THE trust that looks after Westmorland General Hospital raised more than £1 million through charging staff, patients and visitors to park last year, figures reveal.

Trade union GMB said it is 'sickening' that nurses, midwives and cleaners in many trusts across the country have had to shell out money to park at their place of work, as it called on ministers to scrap parking charges for workers altogether.

NHS Digital data shows University Hospitals of Morecambe Bay NHS Foundation Trust made around £1.2 million through parking charges and penalty fines in the year to March 2020.

Of that, £843,637 was paid by patients and visitors, while £328,885 was raked in through charging staff to park.

Figures reveal that patients and visitors paid an average hourly rate of £1.05 at the most expensive of the trust's five sites, while staff dug out the same at the priciest spot.

Across England, NHS trusts raised £289 million from parking charges – nearly a third of which came from staff parking, generating £90 million over the year.

The figures represent the gross income earned by the NHS and do not take into account its own costs for providing car parking.

Rachel Harrison, GMB's national officer, said: "Government cuts have inflicted a heavy toll on the NHS, but trusts should not be clawing that cash back by charging the people we rely on to keep us alive."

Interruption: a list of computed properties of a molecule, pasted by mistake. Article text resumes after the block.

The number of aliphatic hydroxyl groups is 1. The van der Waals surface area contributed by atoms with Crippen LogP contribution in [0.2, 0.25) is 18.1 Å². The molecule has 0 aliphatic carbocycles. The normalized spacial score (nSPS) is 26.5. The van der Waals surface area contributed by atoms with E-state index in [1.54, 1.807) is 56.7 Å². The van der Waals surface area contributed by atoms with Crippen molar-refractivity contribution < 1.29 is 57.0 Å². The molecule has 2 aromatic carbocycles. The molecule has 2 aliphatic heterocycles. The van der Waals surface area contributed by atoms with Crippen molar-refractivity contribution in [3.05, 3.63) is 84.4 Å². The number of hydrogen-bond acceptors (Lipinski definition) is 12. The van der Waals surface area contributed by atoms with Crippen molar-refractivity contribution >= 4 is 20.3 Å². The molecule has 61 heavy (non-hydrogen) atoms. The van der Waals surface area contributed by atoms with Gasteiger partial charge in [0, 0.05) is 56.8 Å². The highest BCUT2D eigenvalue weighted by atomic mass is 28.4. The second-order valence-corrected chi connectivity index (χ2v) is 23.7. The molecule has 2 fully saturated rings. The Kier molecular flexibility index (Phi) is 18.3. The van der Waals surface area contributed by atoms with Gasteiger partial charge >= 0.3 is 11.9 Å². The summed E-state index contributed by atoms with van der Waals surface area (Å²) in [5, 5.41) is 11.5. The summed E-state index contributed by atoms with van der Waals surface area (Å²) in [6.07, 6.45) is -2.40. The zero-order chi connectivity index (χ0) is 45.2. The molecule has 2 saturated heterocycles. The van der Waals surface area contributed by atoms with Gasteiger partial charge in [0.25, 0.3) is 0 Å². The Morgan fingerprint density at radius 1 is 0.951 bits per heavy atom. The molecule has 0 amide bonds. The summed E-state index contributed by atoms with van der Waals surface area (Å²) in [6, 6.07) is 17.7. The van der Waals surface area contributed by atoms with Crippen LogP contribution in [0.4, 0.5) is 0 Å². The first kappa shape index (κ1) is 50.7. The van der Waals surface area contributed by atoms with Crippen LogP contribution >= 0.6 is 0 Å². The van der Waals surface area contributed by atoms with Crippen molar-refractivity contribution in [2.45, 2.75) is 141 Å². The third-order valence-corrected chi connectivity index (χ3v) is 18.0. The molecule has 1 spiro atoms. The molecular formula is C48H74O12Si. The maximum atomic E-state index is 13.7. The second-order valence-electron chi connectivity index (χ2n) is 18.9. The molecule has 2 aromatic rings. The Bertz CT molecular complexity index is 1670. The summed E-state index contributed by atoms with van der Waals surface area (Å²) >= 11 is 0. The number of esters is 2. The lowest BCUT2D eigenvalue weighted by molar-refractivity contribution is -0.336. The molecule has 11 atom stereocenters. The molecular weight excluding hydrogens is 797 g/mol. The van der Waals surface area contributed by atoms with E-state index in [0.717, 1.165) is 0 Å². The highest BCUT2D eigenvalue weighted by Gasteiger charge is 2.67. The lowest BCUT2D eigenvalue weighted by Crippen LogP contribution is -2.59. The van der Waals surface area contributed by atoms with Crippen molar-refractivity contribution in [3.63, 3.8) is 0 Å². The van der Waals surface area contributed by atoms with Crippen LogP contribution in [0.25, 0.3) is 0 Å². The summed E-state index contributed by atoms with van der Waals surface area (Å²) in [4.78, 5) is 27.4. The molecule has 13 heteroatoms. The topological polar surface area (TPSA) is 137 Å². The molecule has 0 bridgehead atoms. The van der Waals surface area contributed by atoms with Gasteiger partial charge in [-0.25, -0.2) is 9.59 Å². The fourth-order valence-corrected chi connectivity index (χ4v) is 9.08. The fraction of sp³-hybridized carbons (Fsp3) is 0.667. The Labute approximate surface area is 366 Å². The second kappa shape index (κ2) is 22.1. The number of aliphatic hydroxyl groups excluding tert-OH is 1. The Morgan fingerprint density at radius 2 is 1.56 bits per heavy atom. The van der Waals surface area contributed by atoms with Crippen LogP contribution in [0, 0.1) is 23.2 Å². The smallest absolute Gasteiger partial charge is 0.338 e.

The Government announced last year that it would cover the costs of providing free car parking to NHS staff working in hospitals during the coronavirus pandemic. However, it said the scheme would end in all but 'certain circumstances' as the pandemic eased over the summer.

A spokesman for the Department of Health and Social Care said: "In March, the Government committed to making hospital car parking free for NHS staff for the duration of the pandemic and is providing additional money to NHS trusts to cover the cost of implementing this.

"Any surplus income generated from hospital car parks not used to fund the provision of car parking, such as security and maintenance, must be reinvested into frontline care."

UHMBT was contacted for comment.